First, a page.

• Frame: This boundary (rectangle, square, circle) is represented by the edges of the paper or the margins drawn within.
  • Shape: Created by line (contour) or a grouping of points, it is an area that is separate from other areas, defined by its perimeter.
    • Organic shape: is one that resembles the flowing contours of an organism.
    • Geometric shape:  such as circles, triangles or squares often have precise, uniform measurements.
  • Figure (positive space): The shape of a form that serves as a subject in a composition.
  • Ground (negative space): The space surrounding a positive shape or form; sometimes referred to as ground, empty space, field, or void.
  • Unity: Refers to the cohesive quality that makes a composition feel complete and finished. Unity gives it the feeling that all the elements relate to each other in a compatible way to form a unified whole.
  • Economy: Using only the elements necessary to communicate an idea, emotion, or formal concept. Less is more.

Break (15 min)

  • Sign up for a meeting with Prof. Spevack

Visual Library Review (15 min)

Let’s take a look at the images you posted to the class blog and try to talk about them using some new vocabulary.

Project #1: Curious Artifacts (60 min)

Discover: Make a Mind Map

Mind Mapping is a research tool that helps designers to quickly explore a concept or design problem. Starting with a central term or idea the designer quickly finds associated words or concepts.

  1. Find a quiet space to think.
  2. Open a fresh page in your sketchbook
  3. Start with a word: In the center of the paper write the word: Curiosity. Draw a box around it.
  4. Branch out. Draw lines out from the center box. Add words that describe the things that drive your curiosity; the things you do, think, feel, see, that give you that feeling of curiosity- of wanting to know more.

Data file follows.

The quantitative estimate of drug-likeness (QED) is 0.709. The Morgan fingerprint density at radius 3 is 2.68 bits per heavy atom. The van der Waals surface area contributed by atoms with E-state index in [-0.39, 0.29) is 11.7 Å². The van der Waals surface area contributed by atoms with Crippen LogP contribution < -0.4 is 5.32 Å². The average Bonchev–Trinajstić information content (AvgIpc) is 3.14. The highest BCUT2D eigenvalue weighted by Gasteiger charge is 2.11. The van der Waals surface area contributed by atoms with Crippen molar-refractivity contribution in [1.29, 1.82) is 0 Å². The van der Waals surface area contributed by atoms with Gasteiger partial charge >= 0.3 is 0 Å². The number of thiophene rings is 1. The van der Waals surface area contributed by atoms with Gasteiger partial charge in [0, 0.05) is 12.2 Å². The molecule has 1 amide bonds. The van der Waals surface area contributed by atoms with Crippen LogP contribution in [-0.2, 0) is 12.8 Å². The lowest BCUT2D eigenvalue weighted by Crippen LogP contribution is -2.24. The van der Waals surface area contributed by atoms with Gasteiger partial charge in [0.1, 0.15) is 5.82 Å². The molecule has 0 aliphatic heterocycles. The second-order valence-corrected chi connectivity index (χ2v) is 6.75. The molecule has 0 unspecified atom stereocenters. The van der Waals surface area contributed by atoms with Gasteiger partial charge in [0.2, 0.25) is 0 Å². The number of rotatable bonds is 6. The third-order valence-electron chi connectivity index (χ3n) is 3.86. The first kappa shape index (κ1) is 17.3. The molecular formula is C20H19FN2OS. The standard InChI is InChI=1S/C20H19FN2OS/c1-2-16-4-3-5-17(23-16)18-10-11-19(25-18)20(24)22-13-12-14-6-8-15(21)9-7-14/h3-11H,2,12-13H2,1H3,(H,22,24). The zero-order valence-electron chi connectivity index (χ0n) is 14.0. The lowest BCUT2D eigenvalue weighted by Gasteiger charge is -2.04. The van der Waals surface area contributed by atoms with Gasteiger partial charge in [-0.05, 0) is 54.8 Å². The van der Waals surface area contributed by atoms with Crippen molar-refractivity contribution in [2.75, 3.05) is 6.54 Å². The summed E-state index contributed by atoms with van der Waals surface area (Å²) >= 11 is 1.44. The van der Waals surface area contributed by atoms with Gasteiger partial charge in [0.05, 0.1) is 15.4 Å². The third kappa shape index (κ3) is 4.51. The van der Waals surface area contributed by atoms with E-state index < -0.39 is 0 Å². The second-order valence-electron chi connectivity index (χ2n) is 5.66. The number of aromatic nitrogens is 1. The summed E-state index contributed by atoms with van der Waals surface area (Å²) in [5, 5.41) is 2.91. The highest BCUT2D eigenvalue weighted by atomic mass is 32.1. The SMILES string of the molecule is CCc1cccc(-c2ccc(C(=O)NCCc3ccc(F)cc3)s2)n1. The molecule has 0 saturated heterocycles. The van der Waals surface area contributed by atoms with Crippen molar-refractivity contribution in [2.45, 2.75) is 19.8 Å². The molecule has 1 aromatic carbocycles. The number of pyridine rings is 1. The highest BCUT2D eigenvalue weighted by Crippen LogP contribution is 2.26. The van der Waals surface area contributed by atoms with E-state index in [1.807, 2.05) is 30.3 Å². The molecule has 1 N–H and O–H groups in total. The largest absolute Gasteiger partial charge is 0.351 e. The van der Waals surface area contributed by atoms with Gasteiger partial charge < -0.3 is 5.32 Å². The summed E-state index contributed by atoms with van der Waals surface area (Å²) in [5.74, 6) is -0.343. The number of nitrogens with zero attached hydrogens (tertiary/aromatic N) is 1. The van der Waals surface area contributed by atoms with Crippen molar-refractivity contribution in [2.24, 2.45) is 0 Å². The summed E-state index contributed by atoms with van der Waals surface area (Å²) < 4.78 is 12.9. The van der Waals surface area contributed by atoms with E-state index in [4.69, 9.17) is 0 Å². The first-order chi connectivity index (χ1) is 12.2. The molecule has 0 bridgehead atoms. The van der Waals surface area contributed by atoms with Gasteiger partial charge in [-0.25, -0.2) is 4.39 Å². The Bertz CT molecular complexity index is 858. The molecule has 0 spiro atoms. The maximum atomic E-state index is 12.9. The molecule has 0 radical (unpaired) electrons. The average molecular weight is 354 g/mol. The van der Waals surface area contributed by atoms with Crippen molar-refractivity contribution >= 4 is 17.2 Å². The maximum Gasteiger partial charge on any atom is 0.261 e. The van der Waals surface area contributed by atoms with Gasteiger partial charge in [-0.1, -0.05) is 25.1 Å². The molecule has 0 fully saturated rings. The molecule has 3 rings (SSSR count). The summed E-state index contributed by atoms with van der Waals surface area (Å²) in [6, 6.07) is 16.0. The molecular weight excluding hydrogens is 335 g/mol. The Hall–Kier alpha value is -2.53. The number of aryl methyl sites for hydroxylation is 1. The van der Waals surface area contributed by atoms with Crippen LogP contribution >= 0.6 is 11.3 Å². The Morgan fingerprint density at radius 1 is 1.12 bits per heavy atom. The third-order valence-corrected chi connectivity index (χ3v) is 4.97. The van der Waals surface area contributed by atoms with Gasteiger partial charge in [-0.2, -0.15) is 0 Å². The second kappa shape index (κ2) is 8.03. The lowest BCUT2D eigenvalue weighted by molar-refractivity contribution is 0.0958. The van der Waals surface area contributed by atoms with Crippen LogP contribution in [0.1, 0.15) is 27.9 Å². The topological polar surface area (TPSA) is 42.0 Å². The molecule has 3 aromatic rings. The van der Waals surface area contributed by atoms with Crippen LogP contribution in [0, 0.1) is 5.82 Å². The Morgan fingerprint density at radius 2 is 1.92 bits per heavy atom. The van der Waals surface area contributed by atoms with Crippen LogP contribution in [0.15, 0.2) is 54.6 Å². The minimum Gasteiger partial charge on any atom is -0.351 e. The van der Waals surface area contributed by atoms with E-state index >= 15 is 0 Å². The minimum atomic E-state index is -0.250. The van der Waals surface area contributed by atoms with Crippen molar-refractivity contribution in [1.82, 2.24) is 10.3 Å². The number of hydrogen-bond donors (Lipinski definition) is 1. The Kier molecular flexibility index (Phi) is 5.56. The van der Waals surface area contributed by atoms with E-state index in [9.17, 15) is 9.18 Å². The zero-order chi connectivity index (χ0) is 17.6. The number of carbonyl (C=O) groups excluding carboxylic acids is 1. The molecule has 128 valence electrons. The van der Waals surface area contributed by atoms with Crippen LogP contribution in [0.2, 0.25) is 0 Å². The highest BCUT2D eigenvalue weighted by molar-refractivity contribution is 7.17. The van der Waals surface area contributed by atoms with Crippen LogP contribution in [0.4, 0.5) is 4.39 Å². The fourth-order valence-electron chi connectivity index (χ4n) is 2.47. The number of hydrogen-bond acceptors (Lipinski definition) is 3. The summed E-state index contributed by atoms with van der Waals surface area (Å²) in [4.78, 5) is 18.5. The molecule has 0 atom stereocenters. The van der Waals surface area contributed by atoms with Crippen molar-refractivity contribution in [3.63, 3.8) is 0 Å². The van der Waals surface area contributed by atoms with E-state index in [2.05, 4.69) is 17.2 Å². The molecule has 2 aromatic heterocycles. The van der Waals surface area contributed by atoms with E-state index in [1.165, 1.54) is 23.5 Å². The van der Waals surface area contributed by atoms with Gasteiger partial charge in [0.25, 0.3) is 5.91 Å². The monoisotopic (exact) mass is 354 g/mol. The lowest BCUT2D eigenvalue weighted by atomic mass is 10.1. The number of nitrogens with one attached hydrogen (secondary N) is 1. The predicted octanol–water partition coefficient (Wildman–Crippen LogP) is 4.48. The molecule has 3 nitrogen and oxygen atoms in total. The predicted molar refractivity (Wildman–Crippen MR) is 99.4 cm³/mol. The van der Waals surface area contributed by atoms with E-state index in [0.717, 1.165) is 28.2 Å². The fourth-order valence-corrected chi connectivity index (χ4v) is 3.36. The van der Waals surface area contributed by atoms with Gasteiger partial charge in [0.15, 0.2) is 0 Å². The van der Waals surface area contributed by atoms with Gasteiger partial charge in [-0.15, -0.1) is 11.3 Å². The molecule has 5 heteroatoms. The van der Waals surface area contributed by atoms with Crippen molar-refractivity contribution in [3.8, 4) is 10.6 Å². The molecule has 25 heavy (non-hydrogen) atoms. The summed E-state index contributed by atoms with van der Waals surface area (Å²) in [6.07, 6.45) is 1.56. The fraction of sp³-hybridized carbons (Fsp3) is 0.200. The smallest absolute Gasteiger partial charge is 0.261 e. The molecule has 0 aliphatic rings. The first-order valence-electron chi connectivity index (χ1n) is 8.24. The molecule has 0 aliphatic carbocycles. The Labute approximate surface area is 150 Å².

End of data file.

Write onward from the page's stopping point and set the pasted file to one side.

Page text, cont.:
5. Organize. Are there certain word or concepts that hold more importance than others or that are actually subsections of a main concept? Visually group these in some way using boxes, circles, patterns, arrows, etc.
  6. Subdivide. Add lines out from your main groups. List physical objects that you own or that you have seen that represent and/or drive your curiosity.
  7. Highlight. Choose 3 objects from all that you have listed that are most important to you and best represent your curiosity.

Write about it

In your sketchbook, preferably on the page following your mind map, write the heading: ‘Curious Artifacts.” Compose a minimum 1-paragraph explanation about why the three objects listed in your mind map drive your curiosity. Consider the relationship between these three artifacts. Find some commonality (ie: family mementos, objects from nature, a feeling, atmosphere, mood, etc.). Think about the meaning that the three artifacts convey together and separately.


  1. Complete the design thinking Mind Map and writing that we started in class.
  2. Bring in the three curiosity artifacts (actual objects or photos of objects) that you identified in your mind map.
  3. Post a new image to the Visual Library that demonstrates the vocabulary word: Economy (Less is More). Add the tag: Economy to your post.

Materials needed for NEXT CLASS

** Note: if you are unable to purchase these items due to financial aid delays, please contact me BEFORE the next class.